Holyrood Gardens revised plan misses mark again, residents say

Click to play video: 'Questions raised about big infill project proposed for Holyrood'
Questions raised about big infill project proposed for Holyrood
WATCH ABOVE: A big infill proposal for the Edmonton neighbourhood of Holyrood continues to cause controversy. Vinesh Pratap explains – May 3, 2018

There are a lot of angry folks in Holyrood who were able to convince Edmonton city council last November to reject a proposed massive apartment complex on 85 Street. The revised plan has been unveiled and they’re just as angry.

The revised proposal includes 250 more units on top of the 1,200 that were rejected last time, with more, albeit shorter, towers.

“It was addressed in a way we didn’t expect so they now have six towers and it still creates quite a wall basically across the neighbourhood,” said Dave Sutherland, a spokesman for the Holyrood development committee.

He doesn’t like how 85 Street will seem cut off.

“It still casts massive shadows, especially on the directly adjacent properties.”

Renderings of a revamped proposal for the Holyrood Gardens development in Edmonton. Courtesy, Regency Developments
Renderings of a revamped proposal for the Holyrood Gardens development in Edmonton. Courtesy, Regency Developments
Renderings of a revamped proposal for the Holyrood Gardens development in Edmonton. Courtesy, Regency Developments

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Comments made at Wednesday night’s open house ranged from: “It’s a slap in the face,” to things a lot cruder.

Raj Dhunna, the CEO of Regency Developments, said the limited angle they’ve got to work with for the buildings is restricting them in what they can design. He also said they upgraded from proposed wood frame construction last time around.

“We now have concrete buildings in what we’re proposing. It allows for the uplift of 250 units to make the economics work.”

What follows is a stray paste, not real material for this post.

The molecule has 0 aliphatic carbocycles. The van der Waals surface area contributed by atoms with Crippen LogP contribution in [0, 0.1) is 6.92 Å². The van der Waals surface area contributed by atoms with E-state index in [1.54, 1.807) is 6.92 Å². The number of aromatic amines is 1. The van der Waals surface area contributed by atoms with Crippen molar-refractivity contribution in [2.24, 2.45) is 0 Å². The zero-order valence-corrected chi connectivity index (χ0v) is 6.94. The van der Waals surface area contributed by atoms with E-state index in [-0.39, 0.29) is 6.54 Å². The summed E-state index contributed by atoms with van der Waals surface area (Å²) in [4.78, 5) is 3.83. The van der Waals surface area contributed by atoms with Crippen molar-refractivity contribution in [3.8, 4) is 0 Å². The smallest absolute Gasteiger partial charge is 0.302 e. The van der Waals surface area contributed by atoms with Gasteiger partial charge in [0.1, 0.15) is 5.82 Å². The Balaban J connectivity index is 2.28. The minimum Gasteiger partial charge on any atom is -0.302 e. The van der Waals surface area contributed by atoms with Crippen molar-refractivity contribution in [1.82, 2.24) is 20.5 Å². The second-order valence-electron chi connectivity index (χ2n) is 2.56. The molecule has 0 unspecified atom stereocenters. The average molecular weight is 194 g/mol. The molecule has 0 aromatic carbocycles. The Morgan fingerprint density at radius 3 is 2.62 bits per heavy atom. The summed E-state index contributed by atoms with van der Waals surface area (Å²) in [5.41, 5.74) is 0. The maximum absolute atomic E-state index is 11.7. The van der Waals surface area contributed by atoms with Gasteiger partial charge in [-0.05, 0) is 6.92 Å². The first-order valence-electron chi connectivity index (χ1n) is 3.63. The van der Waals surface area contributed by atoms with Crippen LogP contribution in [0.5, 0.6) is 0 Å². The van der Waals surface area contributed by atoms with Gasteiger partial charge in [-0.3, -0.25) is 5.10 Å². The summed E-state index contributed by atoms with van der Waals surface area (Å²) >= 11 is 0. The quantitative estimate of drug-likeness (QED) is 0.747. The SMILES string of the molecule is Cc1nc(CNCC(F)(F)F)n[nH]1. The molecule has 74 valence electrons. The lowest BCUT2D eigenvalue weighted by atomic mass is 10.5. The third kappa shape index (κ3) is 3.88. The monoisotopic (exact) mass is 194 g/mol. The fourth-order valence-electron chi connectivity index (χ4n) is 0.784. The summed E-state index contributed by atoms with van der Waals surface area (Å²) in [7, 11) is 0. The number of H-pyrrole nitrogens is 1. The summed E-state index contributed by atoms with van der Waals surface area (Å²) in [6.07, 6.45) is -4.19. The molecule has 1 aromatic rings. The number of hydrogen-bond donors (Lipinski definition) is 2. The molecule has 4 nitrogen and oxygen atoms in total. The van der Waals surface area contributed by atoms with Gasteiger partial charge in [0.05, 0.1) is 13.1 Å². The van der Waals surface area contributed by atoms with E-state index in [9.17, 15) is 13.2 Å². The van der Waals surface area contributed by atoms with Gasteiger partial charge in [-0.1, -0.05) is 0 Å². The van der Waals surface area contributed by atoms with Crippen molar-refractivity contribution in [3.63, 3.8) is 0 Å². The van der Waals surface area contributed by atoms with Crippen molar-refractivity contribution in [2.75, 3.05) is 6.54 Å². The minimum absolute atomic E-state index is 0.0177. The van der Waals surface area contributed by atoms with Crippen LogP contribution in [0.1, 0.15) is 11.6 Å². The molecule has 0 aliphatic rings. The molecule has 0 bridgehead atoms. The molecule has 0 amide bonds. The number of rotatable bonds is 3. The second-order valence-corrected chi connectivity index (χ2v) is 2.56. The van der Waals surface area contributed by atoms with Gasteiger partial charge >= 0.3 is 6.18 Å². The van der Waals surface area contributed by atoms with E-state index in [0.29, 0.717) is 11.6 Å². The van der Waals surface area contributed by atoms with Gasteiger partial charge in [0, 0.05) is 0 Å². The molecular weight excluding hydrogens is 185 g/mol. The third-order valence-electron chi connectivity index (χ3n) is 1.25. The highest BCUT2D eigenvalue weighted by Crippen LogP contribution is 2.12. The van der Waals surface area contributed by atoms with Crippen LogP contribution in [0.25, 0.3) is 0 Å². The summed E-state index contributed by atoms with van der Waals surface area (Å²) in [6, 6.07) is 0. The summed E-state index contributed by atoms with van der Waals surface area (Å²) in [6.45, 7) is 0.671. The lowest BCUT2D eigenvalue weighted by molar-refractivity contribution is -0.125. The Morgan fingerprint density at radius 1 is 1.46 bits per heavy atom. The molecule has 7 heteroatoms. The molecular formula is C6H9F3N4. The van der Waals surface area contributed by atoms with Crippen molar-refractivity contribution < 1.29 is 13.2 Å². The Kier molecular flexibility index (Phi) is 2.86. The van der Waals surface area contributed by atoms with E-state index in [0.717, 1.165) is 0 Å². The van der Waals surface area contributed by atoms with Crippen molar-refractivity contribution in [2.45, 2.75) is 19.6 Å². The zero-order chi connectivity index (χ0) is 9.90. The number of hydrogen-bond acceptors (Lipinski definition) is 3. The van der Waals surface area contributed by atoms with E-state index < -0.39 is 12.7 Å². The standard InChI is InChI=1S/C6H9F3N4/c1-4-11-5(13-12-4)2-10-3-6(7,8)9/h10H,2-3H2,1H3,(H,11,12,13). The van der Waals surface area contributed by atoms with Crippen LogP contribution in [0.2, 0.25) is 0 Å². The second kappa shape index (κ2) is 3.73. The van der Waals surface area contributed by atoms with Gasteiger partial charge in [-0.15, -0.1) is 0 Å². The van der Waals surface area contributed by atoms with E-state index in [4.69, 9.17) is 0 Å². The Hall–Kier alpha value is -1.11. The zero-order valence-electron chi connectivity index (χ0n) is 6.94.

The tower heights range from four to 17 storeys instead of six to 22 in the last proposal.

Other changes include increases in the amount family oriented housing, a transit plaza near the LRT station, more access to bicycle amenities and the parkade ramps have been moved to help sight lines and pedestrian safety.

“We’ve addressed the better part of 15 or 16 items in what’s come back,” Dhunna said.

“Respectfully, I think we’ve really come back with an open and earnest conversation to change this design.”

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Councillor Ben Henderson said after council sent some rules back to Regency, it was his hope the developer and the community could work together.

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“I’m not getting a sense that’s happened and that’s a lost opportunity at this point. I hope it can still happen.”

City planner Andrew McLellan said the next step is up to Regency.

“We’ll be talking to the applicant about what they might want to do to address some of the feedback. Ultimately, the applicant will decide what they want to do with their application to take forward to city council. The city hasn’t determined what our recommendation will be for council yet, but that will be our next step.”

Feedback from Wednesday’s open house is being compiled and will be in a report to city council for a final decision on the rezoning. There’s no firm timeline on when that will happen.

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